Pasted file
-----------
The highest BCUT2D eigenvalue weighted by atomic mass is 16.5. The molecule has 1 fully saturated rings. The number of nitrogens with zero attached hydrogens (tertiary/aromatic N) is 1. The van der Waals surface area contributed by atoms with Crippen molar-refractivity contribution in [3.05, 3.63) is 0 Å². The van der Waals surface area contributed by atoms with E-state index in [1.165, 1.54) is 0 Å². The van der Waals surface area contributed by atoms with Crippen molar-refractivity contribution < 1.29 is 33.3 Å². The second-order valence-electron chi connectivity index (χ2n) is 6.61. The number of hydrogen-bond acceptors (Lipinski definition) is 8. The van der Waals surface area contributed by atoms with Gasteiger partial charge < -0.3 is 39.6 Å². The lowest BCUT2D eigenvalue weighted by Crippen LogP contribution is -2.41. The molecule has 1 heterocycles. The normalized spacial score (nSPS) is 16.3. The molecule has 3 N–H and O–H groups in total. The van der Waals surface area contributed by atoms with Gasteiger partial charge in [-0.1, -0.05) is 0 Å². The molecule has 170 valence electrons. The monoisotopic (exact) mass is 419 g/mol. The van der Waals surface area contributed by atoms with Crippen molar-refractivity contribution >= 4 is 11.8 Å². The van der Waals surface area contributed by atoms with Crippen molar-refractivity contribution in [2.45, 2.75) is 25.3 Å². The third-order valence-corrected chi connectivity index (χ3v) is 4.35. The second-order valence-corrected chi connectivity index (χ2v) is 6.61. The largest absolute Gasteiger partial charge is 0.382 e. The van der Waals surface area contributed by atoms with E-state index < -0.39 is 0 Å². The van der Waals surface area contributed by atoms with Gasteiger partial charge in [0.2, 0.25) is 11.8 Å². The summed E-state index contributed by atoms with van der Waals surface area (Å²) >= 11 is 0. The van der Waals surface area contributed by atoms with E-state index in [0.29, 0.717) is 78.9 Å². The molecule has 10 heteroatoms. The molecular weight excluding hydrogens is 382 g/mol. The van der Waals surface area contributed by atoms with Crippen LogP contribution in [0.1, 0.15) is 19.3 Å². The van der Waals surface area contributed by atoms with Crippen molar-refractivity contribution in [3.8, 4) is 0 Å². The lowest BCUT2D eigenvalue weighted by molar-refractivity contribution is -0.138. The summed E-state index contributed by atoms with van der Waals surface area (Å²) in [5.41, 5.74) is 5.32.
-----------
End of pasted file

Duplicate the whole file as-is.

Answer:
The highest BCUT2D eigenvalue weighted by atomic mass is 16.5. The molecule has 1 fully saturated rings. The number of nitrogens with zero attached hydrogens (tertiary/aromatic N) is 1. The van der Waals surface area contributed by atoms with Crippen molar-refractivity contribution in [3.05, 3.63) is 0 Å². The van der Waals surface area contributed by atoms with E-state index in [1.165, 1.54) is 0 Å². The van der Waals surface area contributed by atoms with Crippen molar-refractivity contribution < 1.29 is 33.3 Å². The second-order valence-electron chi connectivity index (χ2n) is 6.61. The number of hydrogen-bond acceptors (Lipinski definition) is 8. The van der Waals surface area contributed by atoms with Gasteiger partial charge < -0.3 is 39.6 Å². The lowest BCUT2D eigenvalue weighted by Crippen LogP contribution is -2.41. The molecule has 1 heterocycles. The normalized spacial score (nSPS) is 16.3. The molecule has 3 N–H and O–H groups in total. The van der Waals surface area contributed by atoms with Gasteiger partial charge in [-0.1, -0.05) is 0 Å². The molecule has 170 valence electrons. The monoisotopic (exact) mass is 419 g/mol. The van der Waals surface area contributed by atoms with Crippen molar-refractivity contribution >= 4 is 11.8 Å². The van der Waals surface area contributed by atoms with Crippen molar-refractivity contribution in [2.45, 2.75) is 25.3 Å². The third-order valence-corrected chi connectivity index (χ3v) is 4.35. The second-order valence-corrected chi connectivity index (χ2v) is 6.61. The largest absolute Gasteiger partial charge is 0.382 e. The van der Waals surface area contributed by atoms with E-state index < -0.39 is 0 Å². The van der Waals surface area contributed by atoms with Gasteiger partial charge in [0.2, 0.25) is 11.8 Å². The summed E-state index contributed by atoms with van der Waals surface area (Å²) >= 11 is 0. The van der Waals surface area contributed by atoms with E-state index in [0.29, 0.717) is 78.9 Å². The molecule has 10 heteroatoms. The molecular weight excluding hydrogens is 382 g/mol. The van der Waals surface area contributed by atoms with Crippen LogP contribution in [0.1, 0.15) is 19.3 Å². The van der Waals surface area contributed by atoms with Crippen molar-refractivity contribution in [3.8, 4) is 0 Å². The lowest BCUT2D eigenvalue weighted by molar-refractivity contribution is -0.138. The summed E-state index contributed by atoms with van der Waals surface area (Å²) in [5.41, 5.74) is 5.32.